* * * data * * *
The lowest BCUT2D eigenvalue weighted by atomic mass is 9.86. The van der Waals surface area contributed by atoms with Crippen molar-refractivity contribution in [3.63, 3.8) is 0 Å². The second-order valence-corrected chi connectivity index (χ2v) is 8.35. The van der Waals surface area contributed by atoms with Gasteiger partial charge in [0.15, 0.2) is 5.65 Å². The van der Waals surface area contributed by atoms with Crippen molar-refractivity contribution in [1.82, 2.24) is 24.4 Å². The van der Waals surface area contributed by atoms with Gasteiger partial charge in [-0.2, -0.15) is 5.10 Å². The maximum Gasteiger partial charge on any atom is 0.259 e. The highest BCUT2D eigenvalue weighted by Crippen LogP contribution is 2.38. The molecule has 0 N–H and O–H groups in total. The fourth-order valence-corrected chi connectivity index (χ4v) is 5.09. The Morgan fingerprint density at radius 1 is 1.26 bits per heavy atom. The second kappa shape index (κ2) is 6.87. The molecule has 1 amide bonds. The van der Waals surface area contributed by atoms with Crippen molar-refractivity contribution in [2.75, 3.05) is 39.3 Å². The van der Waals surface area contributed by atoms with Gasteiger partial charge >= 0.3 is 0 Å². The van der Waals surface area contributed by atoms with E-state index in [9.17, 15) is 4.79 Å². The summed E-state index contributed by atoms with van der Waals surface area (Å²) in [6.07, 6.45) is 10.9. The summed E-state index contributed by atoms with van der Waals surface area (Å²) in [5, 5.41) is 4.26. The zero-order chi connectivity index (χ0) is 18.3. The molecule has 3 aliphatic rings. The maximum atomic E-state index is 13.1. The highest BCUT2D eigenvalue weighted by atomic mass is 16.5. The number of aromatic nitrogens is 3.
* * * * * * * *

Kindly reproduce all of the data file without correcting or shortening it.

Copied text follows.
The lowest BCUT2D eigenvalue weighted by atomic mass is 9.86. The van der Waals surface area contributed by atoms with Crippen molar-refractivity contribution in [3.63, 3.8) is 0 Å². The second-order valence-corrected chi connectivity index (χ2v) is 8.35. The van der Waals surface area contributed by atoms with Gasteiger partial charge in [0.15, 0.2) is 5.65 Å². The van der Waals surface area contributed by atoms with Crippen molar-refractivity contribution in [1.82, 2.24) is 24.4 Å². The van der Waals surface area contributed by atoms with Gasteiger partial charge in [-0.2, -0.15) is 5.10 Å². The maximum Gasteiger partial charge on any atom is 0.259 e. The highest BCUT2D eigenvalue weighted by Crippen LogP contribution is 2.38. The molecule has 0 N–H and O–H groups in total. The fourth-order valence-corrected chi connectivity index (χ4v) is 5.09. The Morgan fingerprint density at radius 1 is 1.26 bits per heavy atom. The second kappa shape index (κ2) is 6.87. The molecule has 1 amide bonds. The van der Waals surface area contributed by atoms with Crippen molar-refractivity contribution in [2.75, 3.05) is 39.3 Å². The van der Waals surface area contributed by atoms with Gasteiger partial charge >= 0.3 is 0 Å². The van der Waals surface area contributed by atoms with E-state index in [9.17, 15) is 4.79 Å². The summed E-state index contributed by atoms with van der Waals surface area (Å²) in [6.07, 6.45) is 10.9. The summed E-state index contributed by atoms with van der Waals surface area (Å²) in [5, 5.41) is 4.26. The zero-order chi connectivity index (χ0) is 18.3. The molecule has 3 aliphatic rings. The maximum atomic E-state index is 13.1. The highest BCUT2D eigenvalue weighted by atomic mass is 16.5. The number of aromatic nitrogens is 3.